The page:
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Egypt Denies Israeli Allegations at ICJ on Rafah Crossing Claims

January 13, 2024
Photo Source: The Conversation

Egypt denied allegations by Israel brought to the International Court of Justice (ICJ) on 12 January that accuse Egypt of preventing the entry of humanitarian and relief aid into the Gaza Strip from the Egyptian side of the Rafah Crossing.

In a statement, chairman of the State Information Service (SIS), Diaa Rashwan, said that Israeli officials — including the prime minister, the minister of defense, and the energy minister — have confirmed dozens of times in public statements since the start of the aggression of Gaza that “they will not allow aid to enter Gaza Strip, especially fuel because this is part of the war that their state is waging against the Strip.”

Rashwan added that Israel, having found itself accused with documented evidence of war and genocidal crimes, resorted to throwing accusations against Egypt in an attempt to escape its likely condemnation by the court.

“Egypt has announced dozens of times in official statements, starting with the President of the Republic, the Ministry of Foreign Affairs, and all concerned parties, that the Rafah crossing from the Egyptian side is open without interruption, calling on the Israeli side not to prevent the flow of humanitarian aid to the Strip and to stop deliberately obstructing or delaying the entry of aid under the pretext of inspection,” he noted.

Egypt’s sovereignty only extends to the Egyptian side of the Rafah Crossing. The trucks that travel from the Egyptian side to the ‘Karem Abu Salem’ Crossing — which connects the Strip to Israeli territory — have to be inspected first by the Israeli army before allowing aid to enter the Strip.

The priority of the Egyptian government since the beginning of the war has been deescalation and the securing of a path for aid to enter the Gaza Strip through the Rafah crossing. Israel bombed the crossing at least six times, and limited aid trucks have crossed to Gaza so far, which UN officials warn is insufficient amid dire humanitarian conditions.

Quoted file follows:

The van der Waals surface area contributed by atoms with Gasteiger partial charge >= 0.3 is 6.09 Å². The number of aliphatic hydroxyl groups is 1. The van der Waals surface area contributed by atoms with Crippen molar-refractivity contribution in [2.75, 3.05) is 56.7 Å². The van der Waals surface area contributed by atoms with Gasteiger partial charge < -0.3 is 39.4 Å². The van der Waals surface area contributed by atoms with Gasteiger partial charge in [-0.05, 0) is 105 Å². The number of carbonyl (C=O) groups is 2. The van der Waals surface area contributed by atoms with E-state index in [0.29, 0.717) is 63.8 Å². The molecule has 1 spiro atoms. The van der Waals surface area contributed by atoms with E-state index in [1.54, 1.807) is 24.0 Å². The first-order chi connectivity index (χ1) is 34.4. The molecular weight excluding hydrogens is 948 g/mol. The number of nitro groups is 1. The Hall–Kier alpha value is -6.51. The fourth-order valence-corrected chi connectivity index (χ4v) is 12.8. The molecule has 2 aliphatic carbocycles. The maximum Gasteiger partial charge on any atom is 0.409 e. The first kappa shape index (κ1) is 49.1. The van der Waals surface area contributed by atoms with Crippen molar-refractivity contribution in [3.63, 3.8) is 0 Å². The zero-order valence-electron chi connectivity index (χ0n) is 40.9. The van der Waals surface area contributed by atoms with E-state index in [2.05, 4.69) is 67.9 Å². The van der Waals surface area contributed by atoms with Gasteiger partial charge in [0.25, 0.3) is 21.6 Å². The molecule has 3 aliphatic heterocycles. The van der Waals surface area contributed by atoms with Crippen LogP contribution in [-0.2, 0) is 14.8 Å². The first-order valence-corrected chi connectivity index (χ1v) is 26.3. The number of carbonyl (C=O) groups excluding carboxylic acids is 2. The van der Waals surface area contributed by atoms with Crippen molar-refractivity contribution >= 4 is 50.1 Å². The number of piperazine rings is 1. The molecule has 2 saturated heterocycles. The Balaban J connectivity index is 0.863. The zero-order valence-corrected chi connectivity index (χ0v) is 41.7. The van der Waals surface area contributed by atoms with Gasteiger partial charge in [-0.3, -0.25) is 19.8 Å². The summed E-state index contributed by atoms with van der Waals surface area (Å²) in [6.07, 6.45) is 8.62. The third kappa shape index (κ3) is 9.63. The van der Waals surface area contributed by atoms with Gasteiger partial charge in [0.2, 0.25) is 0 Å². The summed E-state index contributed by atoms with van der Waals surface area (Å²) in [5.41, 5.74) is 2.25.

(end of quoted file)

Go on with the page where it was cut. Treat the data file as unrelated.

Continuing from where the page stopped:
In early November, negotiations regarding a humanitarian ceasefire between Egypt, Qatar, and the United States resulted in a weeklong ceasefire. However, Rashwan said that the negotiations “witnessed extreme intransigence on the part of the Israeli side in determining the amount of aid that the occupation forces would allow to enter the Strip, given that they control it militarily, which resulted in the end of the entry of quantities announced at that time.”

He added that if Israel has the genuine desire to allow food into the Strip, then it should open its six crossings with Gaza.

“They must open immediately for trade and not for the entry of aid, especially since this trade with the Gaza Strip had reached more than $4.7 billion in 2022 for the benefit of the Israeli commercial and industrial sector,” Rashwan said.

The ICJ held two hearings on 11 and 12 January in response to South Africa’s emergency request that argues that Israel’s actions exhibit a “genocidal character,” signifying the intent to annihilate Palestinians in Gaza.

Over 23,708 Palestinians have been killed in the Gaza Strip — including at least 8,000 children — and over 60,005 others injured. Meanwhile, at least 332 Palestinians have been killed in the West Bank and at least 4,157 have been injured.

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